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Tigerbelle

Tigerbelle

The Wyomia Tyus Story

Book - 2018
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"In 1968, Wyomia Tyus became the first person ever to win gold medals in the 100-meter sprint in two consecutive Olympic Games, a feat that would not be repeated for twenty years or exceeded for almost fifty. Tigerbelle chronicles Tyus's journey from her childhood as the daughter of a tenant dairy farmer through her Olympic triumphs to her post-competition struggles to make a way for herself and other female athletes. The Hidden Figures of sport, Tigerbelle helps to fill the gap currently occupying Black women's place in American history, providing insight not only on what it takes to be a champion but also on what it means to stake out an identity in a hostile world. Tyus's exciting and uplifting story offers inspiration to readers from all walks of life."--Page [4] of cover.
Publisher: Ballydehob, Co. Cork, Ireland : Edge of Sports c/o Akashic Books, [2018]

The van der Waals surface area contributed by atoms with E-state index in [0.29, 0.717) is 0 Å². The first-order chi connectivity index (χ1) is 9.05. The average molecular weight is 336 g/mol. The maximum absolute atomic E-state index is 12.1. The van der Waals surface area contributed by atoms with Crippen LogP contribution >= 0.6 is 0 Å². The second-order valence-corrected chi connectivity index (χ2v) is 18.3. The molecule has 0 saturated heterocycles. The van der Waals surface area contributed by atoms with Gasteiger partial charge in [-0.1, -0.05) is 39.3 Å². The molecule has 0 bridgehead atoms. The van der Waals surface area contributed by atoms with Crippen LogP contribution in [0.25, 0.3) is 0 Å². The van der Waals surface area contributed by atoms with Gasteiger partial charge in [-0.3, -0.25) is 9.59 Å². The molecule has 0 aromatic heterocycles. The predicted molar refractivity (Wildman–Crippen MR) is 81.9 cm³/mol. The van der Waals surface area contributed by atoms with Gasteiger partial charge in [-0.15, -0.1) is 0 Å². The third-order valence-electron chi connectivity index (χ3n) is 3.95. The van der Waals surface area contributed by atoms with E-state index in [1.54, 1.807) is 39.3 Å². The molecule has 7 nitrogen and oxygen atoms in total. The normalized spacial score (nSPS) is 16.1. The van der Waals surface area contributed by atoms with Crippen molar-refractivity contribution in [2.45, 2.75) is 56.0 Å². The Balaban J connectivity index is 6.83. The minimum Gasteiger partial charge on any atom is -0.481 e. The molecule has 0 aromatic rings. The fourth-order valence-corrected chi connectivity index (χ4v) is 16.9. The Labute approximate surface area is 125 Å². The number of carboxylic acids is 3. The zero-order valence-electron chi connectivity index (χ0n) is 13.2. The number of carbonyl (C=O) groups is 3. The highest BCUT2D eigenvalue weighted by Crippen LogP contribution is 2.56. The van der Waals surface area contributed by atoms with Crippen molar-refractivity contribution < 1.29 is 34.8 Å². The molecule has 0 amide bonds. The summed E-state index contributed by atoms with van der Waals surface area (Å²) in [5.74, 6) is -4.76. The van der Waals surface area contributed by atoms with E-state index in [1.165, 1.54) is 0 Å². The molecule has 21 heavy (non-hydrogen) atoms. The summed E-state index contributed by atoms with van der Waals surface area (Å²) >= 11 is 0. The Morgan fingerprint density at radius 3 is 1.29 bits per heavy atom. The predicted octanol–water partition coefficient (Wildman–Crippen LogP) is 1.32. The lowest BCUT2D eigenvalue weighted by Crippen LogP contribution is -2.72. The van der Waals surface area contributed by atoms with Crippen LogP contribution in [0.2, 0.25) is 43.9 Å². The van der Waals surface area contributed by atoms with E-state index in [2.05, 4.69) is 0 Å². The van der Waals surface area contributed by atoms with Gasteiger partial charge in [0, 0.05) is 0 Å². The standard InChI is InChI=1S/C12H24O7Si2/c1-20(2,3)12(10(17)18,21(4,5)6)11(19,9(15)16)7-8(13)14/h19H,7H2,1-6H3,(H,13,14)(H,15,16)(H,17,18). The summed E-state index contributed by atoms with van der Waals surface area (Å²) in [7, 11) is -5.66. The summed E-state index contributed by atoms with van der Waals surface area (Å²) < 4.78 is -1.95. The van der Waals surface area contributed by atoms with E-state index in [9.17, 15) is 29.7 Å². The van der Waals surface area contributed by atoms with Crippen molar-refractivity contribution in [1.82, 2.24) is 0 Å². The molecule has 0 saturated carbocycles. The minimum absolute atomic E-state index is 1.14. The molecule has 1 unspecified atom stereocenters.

Copyright Date: ©2018
ISBN: 9781617756580
161775658X
9781617756764
1617756768
Branch Call Number: 92 T994t 2018
Characteristics: 288 pages : illustrations ; 23 cm
Additional Contributors: Terzakis, Elizabeth - Author
Reid, Joy
Alternative Title: Tiger Belle
Wyomia Tyus story

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MT60
Mar 13, 2019

Enlightening, unpretentious autobiography by the first person, male or female, to win the Olympic 100m dash twice (1964 and 1968) - a remarkable feat considering that elite track and field was a strictly controlled amateur sport back in the day. Careers were much shorter than today because athletes had to support themselves through jobs and professions unrelated to sport.
Stories of upbringing, rise to dominance, and livelihood after the Olympics are told in straightforward, undramatic fashion. Especially interesting is the role of legendary Tennessee State University coach Ed Temple, who promoted his women's team before there was Title IX. His #1 was that his athletes be good students and graduate. Downside in the later chapters is that Tyus dilutes strong points with repetition and rambling. Still an enjoyable book to those of us who admired her back in the day, and a recommended read for folks born after Olympic sports became professional.

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